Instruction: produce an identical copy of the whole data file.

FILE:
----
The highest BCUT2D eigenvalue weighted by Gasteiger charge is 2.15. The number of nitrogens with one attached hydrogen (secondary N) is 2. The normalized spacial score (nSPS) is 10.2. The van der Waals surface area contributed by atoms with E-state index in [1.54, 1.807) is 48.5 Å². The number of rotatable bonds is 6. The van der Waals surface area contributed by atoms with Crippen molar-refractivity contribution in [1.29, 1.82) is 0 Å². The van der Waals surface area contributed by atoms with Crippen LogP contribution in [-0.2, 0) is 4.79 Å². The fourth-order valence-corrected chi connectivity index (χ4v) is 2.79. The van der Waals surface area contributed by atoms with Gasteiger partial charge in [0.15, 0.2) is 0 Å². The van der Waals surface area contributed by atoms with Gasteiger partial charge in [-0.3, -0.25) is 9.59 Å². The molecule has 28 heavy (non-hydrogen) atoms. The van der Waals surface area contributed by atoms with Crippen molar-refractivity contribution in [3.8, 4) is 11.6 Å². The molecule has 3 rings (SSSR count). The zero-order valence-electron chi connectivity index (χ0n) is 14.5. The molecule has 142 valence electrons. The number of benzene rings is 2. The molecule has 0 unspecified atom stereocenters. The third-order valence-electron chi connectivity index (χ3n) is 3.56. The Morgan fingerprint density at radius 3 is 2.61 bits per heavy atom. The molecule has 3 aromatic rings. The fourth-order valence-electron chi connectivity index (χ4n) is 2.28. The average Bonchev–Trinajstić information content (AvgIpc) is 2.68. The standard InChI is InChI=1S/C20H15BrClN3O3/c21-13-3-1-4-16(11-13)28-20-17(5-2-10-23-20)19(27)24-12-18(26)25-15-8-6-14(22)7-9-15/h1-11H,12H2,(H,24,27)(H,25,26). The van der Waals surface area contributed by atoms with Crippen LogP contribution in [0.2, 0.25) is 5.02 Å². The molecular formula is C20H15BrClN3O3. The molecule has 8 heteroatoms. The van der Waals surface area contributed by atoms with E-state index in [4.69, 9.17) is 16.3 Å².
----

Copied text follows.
The highest BCUT2D eigenvalue weighted by Gasteiger charge is 2.15. The number of nitrogens with one attached hydrogen (secondary N) is 2. The normalized spacial score (nSPS) is 10.2. The van der Waals surface area contributed by atoms with E-state index in [1.54, 1.807) is 48.5 Å². The number of rotatable bonds is 6. The van der Waals surface area contributed by atoms with Crippen molar-refractivity contribution in [1.29, 1.82) is 0 Å². The van der Waals surface area contributed by atoms with Crippen LogP contribution in [-0.2, 0) is 4.79 Å². The fourth-order valence-corrected chi connectivity index (χ4v) is 2.79. The van der Waals surface area contributed by atoms with Gasteiger partial charge in [0.15, 0.2) is 0 Å². The van der Waals surface area contributed by atoms with Gasteiger partial charge in [-0.3, -0.25) is 9.59 Å². The molecule has 28 heavy (non-hydrogen) atoms. The van der Waals surface area contributed by atoms with Crippen molar-refractivity contribution in [3.8, 4) is 11.6 Å². The molecule has 3 rings (SSSR count). The zero-order valence-electron chi connectivity index (χ0n) is 14.5. The molecule has 142 valence electrons. The number of benzene rings is 2. The molecule has 0 unspecified atom stereocenters. The third-order valence-electron chi connectivity index (χ3n) is 3.56. The Morgan fingerprint density at radius 3 is 2.61 bits per heavy atom. The molecule has 3 aromatic rings. The fourth-order valence-electron chi connectivity index (χ4n) is 2.28. The average Bonchev–Trinajstić information content (AvgIpc) is 2.68. The standard InChI is InChI=1S/C20H15BrClN3O3/c21-13-3-1-4-16(11-13)28-20-17(5-2-10-23-20)19(27)24-12-18(26)25-15-8-6-14(22)7-9-15/h1-11H,12H2,(H,24,27)(H,25,26). The van der Waals surface area contributed by atoms with Crippen LogP contribution in [0.2, 0.25) is 5.02 Å². The molecular formula is C20H15BrClN3O3. The molecule has 8 heteroatoms. The van der Waals surface area contributed by atoms with E-state index in [4.69, 9.17) is 16.3 Å².